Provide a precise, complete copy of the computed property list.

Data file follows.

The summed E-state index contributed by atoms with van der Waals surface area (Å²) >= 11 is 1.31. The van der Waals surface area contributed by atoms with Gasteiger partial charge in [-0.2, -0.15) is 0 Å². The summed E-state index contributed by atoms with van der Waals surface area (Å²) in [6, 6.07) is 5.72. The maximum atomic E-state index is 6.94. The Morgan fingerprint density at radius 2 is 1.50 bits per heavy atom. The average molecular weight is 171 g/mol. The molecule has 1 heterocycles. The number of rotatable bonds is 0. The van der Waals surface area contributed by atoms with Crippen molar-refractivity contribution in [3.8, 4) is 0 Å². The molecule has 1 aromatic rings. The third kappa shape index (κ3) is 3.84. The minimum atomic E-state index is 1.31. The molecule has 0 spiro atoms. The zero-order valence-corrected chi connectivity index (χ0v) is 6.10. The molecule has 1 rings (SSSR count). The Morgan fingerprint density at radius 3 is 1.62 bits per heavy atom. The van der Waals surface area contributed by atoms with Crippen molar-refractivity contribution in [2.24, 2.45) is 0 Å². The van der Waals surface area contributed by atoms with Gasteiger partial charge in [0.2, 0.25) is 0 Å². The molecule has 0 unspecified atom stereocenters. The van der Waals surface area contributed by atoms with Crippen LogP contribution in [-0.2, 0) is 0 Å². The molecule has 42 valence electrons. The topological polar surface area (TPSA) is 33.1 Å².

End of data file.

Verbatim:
The summed E-state index contributed by atoms with van der Waals surface area (Å²) >= 11 is 1.31. The van der Waals surface area contributed by atoms with Gasteiger partial charge in [-0.2, -0.15) is 0 Å². The summed E-state index contributed by atoms with van der Waals surface area (Å²) in [6, 6.07) is 5.72. The maximum atomic E-state index is 6.94. The Morgan fingerprint density at radius 2 is 1.50 bits per heavy atom. The average molecular weight is 171 g/mol. The molecule has 1 heterocycles. The number of rotatable bonds is 0. The van der Waals surface area contributed by atoms with Crippen molar-refractivity contribution in [3.8, 4) is 0 Å². The molecule has 1 aromatic rings. The third kappa shape index (κ3) is 3.84. The minimum atomic E-state index is 1.31. The molecule has 0 spiro atoms. The zero-order valence-corrected chi connectivity index (χ0v) is 6.10. The molecule has 1 rings (SSSR count). The Morgan fingerprint density at radius 3 is 1.62 bits per heavy atom. The van der Waals surface area contributed by atoms with Crippen molar-refractivity contribution in [2.24, 2.45) is 0 Å². The van der Waals surface area contributed by atoms with Gasteiger partial charge in [0.2, 0.25) is 0 Å². The molecule has 0 unspecified atom stereocenters. The van der Waals surface area contributed by atoms with Crippen LogP contribution in [-0.2, 0) is 0 Å². The molecule has 42 valence electrons. The topological polar surface area (TPSA) is 33.1 Å².